Three local jazz musicians traveled back in time to New Orleans Sunday afternoon.
Together, Dave Kosmyna, Ray Heitger and Pete Siers used a piano, clarinet and drums to transport the toe-tappin’, hip-swayin’ rhythms of early 20th century New Orleans-style jazz to an intimate brunch crowd at the Blue LLama Jazz Club in Ann Arbor.
They shared their love of timeless jazz through a musical vessel known as the Pete Siers New Orleans Trio, which performed for the third time at the Blue LLama this year. Siers and Heitger officially brought Kosmyna into the 10-year-old trio after beloved member and Michigan jazz luminary Jim Dapogny passed away in March.
“We know a large swat of repertoire, we keep it loose, and we keep it fun. That’s what this project is about, it’s traditional jazz, and Ray loves to sing on it, and there’s no bassist,” said Siers, an Ann Arbor-based jazz drummer who’s performed with Russell Malone, Mulgrew Miller and other jazz legends. “It’s a little bit unusual in terms of what you would normally see at the Blue LLama, but Dave has an exquisite left hand, and he’s playing all the bass notes from the bottom end of that piano.”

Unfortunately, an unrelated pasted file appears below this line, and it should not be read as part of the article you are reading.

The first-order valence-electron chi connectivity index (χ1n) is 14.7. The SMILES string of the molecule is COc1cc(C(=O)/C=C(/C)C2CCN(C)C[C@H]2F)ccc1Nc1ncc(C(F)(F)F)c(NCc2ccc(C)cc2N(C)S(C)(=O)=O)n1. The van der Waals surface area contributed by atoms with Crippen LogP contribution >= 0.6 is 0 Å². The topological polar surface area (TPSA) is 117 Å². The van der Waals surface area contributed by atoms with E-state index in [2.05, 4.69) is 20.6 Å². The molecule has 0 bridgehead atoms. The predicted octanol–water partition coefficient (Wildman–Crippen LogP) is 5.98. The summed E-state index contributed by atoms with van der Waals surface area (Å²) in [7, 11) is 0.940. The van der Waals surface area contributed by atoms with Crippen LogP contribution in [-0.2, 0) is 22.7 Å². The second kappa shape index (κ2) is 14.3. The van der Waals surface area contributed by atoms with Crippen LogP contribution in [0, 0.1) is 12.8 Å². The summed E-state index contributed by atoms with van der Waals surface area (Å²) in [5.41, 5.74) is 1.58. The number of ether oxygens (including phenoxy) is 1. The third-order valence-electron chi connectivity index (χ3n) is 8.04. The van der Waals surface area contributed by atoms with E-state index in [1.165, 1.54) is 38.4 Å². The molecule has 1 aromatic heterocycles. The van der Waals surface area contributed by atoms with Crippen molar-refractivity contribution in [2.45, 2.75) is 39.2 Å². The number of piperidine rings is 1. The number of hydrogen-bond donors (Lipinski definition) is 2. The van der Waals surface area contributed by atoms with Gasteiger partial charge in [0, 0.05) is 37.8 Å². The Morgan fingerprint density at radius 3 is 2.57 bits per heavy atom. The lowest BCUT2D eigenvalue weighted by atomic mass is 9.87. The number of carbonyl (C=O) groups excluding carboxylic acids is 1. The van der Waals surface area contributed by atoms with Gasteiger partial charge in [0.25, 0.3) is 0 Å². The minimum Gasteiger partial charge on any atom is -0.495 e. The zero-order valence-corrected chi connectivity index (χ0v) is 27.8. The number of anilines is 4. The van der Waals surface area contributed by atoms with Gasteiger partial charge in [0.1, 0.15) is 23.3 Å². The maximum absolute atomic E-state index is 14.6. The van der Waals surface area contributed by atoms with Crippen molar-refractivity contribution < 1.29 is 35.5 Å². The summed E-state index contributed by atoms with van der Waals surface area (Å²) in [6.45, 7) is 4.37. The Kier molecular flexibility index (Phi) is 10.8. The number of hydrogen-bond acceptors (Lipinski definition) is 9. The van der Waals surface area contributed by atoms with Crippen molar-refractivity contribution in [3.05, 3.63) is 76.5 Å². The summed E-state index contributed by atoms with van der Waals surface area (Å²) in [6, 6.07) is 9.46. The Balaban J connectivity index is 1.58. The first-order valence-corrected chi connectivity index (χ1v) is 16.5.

The trio kicked off the first of three 45-minute sets with “Careless Love,” a blues tune written by W.C. Handy in 1925, but made famous as a jazz standard by Clarence Williams. The song featured Heitger’s high-pitched clarinet tightly woven with Kosmyna’s pulsating piano and Siers’ tapping cymbals and slow drum rolls. Heitger also provided gruff vocals reminiscent of Louis Armstrong.
Another setlist gem included the 1919 Dixieland-inspired “I Ain’t Gonna Give Nobody My Jelly Roll,” which featured ragtime-style piano interspersed with bouncy drum taps and singalong clarinet solos. A fun-flavored musical treat to enjoy after a tasty brunch filled with eggs, hash, avocado and chorizo.
Siers, Heitger and Kosmyna also dedicated a tasty, mid-brunch tune from 1926 called “Big Butter and Egg Man” to Louis Goral, executive chef at Blue LLama Jazz Club. It’s a dancy, vivacious number surrounded by harmonious clarinet solos, jammin’ piano fills and dynamic drum parts.
“It’s just super fun to be around, and the project is developing more and more just because our repertoire is so vast, we just dig a little deeper every time we get to play,” said Siers, who’s taught percussion and jazz drumming for more than 25 years. “We’re not competing for any kind of specific sound range. That music is as funky as anything if you play it right, and you don’t get a chance to hear that a lot these days.”
Thankfully, the trio and Blue LLama Jazz Club keep New Orleans-style jazz alive, fresh and relevant in the ears and minds of Ann Arborites. Kosmyna, Heitger and Siers will transport another batch of timeless NOLA jazz tunes soon at Blue LLama Jazz Club. For details, visit the club’s website.